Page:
5 Creepy Number Stations That No One Can Explain

Entertainment, Unexplained
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Number stations are powerful radio transmitters broadcasting strange sounding transmissions at various times and on various frequencies, most likely for the purposes of clandestine military communication. Yet, despite this concise explanation, these simple but bizarre bursts of shortwave radio are one of the great enigmas of the modern world. This is partially due to the fact that no one will officially confirm that number stations even exist.

Additionally, some number stations are so weird, so utterly creepy in nature, that you half expect an entity of some kind to jump out at you while you’re listening to them. Possibly the most unnerving aspect of number stations is that many of them seem to be impervious to jamming, which is a practice used by communications bureaus to shut down pirate radio stations. In 2008, for example, the number station EZI 1 was jammed on frequency 9130 kHz; however, as the jamming continued, the signal seemed to drift over to 6840 kHz and resume its transmission, undeterred. Many other stations have reacted to jamming in a similar, ghostly way.

There are dozens, possibly hundreds of number stations operating across the world and some of them have been active since the Cold War and even earlier. We’ve assembled here what we believe are the 5 creepiest:

“Achtung!” The Swedish Rhapsody: A Polish numbers station that uses a female child’s voice

Revered by number station enthusiasts as one of the creepiest radio transmissions of all time, the Swedish Rhapsody started broadcasting from Poland in the 1970s. The station features a music box version of Swedish Rhapsody No. 1 by Hugo Alfvén followed by a female child’s voice reciting a list of numbers in German, ending with the word “Achtung!”

The original transmission stopped in 1997, but different variations persisted until 2007. No one knows what the original purpose was, nor what has become of it.

The Backwards Music Station/Whalesong – a numbers station consisting of weird tones and distorted voices

The header says it all. The station, eerily named with just an XM, sounds like a distorted feedback-driven noise through which an altered voice can sometimes be heard.

The signal has been determined to be originating from two sources, one in the United States and one in England. A number of different theories have been proffered to explain XM. Some believe it is just avant-garde art; others say the transmissions are actually instructions for drug cartels; still others maintain the station was established for government agents to receive coded messages while out in the field.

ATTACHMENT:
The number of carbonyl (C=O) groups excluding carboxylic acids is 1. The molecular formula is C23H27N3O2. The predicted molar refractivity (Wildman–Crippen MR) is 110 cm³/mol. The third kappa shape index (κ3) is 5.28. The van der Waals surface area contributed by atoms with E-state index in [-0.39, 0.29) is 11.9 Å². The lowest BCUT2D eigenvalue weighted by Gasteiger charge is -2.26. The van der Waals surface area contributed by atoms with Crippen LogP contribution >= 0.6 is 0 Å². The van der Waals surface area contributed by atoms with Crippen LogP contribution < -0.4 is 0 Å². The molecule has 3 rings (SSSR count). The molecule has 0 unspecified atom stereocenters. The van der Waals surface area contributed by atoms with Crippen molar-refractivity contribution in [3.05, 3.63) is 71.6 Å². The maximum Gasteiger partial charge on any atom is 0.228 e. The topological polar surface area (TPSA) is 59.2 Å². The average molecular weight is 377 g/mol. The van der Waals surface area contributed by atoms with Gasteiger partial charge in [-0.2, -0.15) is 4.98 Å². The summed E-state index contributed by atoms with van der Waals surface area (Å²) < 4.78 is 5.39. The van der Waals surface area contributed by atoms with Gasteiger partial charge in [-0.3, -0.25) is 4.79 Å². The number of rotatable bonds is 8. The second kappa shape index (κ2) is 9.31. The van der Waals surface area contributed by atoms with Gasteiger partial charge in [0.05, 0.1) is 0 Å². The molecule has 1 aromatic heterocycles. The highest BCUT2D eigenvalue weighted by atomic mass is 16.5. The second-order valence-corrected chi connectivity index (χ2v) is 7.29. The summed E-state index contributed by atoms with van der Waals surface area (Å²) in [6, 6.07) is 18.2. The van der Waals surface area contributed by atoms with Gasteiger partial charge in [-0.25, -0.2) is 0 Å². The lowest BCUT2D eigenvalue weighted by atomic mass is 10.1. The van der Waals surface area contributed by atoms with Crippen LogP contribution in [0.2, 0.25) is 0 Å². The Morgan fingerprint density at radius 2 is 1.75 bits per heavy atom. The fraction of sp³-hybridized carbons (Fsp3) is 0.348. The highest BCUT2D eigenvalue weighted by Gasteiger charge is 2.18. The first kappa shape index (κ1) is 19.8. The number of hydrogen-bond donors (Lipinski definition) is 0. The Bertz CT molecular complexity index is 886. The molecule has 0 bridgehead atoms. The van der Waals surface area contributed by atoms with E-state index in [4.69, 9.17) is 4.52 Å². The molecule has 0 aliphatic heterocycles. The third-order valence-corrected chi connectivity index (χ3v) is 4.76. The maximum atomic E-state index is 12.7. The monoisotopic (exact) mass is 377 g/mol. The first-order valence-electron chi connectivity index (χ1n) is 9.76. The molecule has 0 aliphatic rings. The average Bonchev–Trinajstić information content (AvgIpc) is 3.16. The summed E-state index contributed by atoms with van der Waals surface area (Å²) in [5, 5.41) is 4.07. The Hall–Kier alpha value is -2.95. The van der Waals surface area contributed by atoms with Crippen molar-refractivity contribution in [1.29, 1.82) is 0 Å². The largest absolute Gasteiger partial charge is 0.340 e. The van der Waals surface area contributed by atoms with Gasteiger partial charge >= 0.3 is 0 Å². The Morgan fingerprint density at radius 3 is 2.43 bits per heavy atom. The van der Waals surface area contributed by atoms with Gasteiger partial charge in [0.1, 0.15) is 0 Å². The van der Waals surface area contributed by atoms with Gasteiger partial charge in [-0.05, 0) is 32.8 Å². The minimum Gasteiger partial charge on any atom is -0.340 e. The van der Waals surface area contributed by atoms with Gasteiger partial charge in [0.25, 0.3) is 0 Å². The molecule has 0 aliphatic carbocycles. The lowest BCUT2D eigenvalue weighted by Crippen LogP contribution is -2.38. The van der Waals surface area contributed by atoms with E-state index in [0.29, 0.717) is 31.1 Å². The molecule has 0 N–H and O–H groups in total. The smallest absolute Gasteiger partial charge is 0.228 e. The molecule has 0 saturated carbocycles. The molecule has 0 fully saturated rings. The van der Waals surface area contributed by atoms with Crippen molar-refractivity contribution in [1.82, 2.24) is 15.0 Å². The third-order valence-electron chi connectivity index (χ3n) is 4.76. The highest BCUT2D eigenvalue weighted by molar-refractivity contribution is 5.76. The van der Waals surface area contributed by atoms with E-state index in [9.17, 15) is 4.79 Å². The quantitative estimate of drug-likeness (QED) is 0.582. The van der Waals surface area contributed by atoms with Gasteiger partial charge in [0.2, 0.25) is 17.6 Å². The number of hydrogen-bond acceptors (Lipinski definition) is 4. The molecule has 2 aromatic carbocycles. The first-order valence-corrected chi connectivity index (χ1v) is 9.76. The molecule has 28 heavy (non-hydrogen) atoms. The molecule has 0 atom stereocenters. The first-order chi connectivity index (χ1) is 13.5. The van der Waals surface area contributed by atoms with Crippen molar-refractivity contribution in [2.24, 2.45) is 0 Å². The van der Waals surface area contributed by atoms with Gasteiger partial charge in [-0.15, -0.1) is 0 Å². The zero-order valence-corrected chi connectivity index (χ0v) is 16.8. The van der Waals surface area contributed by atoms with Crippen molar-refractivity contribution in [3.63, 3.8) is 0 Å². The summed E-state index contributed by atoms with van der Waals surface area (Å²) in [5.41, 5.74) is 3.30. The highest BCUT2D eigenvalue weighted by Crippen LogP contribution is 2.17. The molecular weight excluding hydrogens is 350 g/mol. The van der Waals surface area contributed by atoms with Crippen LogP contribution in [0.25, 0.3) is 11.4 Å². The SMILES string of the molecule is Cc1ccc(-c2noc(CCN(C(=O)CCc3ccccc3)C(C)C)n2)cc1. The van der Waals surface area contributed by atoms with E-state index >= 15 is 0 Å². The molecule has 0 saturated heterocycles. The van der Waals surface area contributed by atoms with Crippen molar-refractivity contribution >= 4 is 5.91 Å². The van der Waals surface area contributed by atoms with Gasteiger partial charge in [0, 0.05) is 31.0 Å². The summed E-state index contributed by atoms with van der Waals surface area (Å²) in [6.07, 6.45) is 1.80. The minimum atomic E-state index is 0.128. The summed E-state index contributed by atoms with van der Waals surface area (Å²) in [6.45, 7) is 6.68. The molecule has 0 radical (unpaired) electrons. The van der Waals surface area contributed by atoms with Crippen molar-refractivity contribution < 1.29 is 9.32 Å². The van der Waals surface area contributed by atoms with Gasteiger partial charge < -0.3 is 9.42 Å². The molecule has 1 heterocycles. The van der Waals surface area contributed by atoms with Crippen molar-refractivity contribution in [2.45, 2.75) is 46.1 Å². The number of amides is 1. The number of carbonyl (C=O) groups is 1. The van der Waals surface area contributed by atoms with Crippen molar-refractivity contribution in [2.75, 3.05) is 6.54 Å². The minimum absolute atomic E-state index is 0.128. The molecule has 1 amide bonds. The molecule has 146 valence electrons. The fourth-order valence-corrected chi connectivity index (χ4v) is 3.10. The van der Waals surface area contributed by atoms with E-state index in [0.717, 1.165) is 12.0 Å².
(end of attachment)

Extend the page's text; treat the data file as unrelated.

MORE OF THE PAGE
The YouTube ‘Number Station’ with 77,000 Videos of Abstract Shapes

Have number stations migrated online? A YouTube account named “Webdriver torso” has posted over 77,000 videos, each one 11 seconds in length and containing “pitch” sounds and a blue and red rectangle. One theory is that this is a message spy board, a digital online equivalent of a number station. Even though Boing Boing reported on this in 2014, virtually nothing is known about “Webdriver torso,” where the channel came from, who the user is, or what the purpose of the videos might be. But everything about them bears a strong resemblance to the type of information dissemination we see in number stations.

The Unexplained ‘Yosemite Sam’ Number Station

This U.S. numbers station originated from the Laguna Indian Reservation near Albuquerque, NM. Spynumbers sums up the mystery of this number station best:

“Beginning in December 2004, the FCC began getting reports of the Yosemite Sam transmission, which begins as an 800 millisecond data burst, similar to the sound a Blu-Ray player might make when it makes some horrible error. That is immediately followed by a clip of an arch nemesis of Bugs Bunny’s, Yosemite Sam, announcing, ‘Varmint, I’m gonna blow you to smithereens!’ Radio geeks/conspiracy trackers/curious people pinned down the phrase from the 1949 Bugs Bunny cartoon, ‘Bunker Hill.’ Why it’s attached to a burst of compressed information (often used by intelligence community) is mysterious enough. That it is transmitted in on four frequencies — 3700, 4300, 6500 and 10,500 kHz — for a full two minutes without any missed time mark tends to make it all the more mysterious.”

Russian Numbers Station UVB-76: “the most mysterious radio transmission in the world”

The so-called “most mysterious” number station of all time is a radio signal that occupies 4625 kHz and has reportedly been broadcasting since the late 1970s. The earliest known recording of it is dated 1982; since then, it has broadcast a repeating buzzing noise. “Every few years, the buzzer stops, and a Russian voice reads a mixture of numbers and Russian names.”

One of the weirdest aspects of the UVB-76 is that it survived the fall of communism in Russia without so much as a hitch. In fact, since the year 2000, UVB-76 has become even more active and its rare voice messages more and more frequent. Another tantalizing theory is that the transmission is a ‘Dead Hand’ or nuclear failsafe set up by the USSR.

In 2010, a group of explorers went to the remote Russian town of Povarovo and found the military bunker that UVB-76 transmitted from for over 30 years, but it was completely abandoned–except for a conveniently placed ledger with the complete log of messages from the Russian military. The signal has since moved locations and still broadcasts to this day.

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  • Erin Van Zante

    The last one mentioned,from Russia, made my dog go nuts. The moment I played it, he came running to the garage where I was from the back of the house and was looking everywhere for the sound. Went back in right before it was over.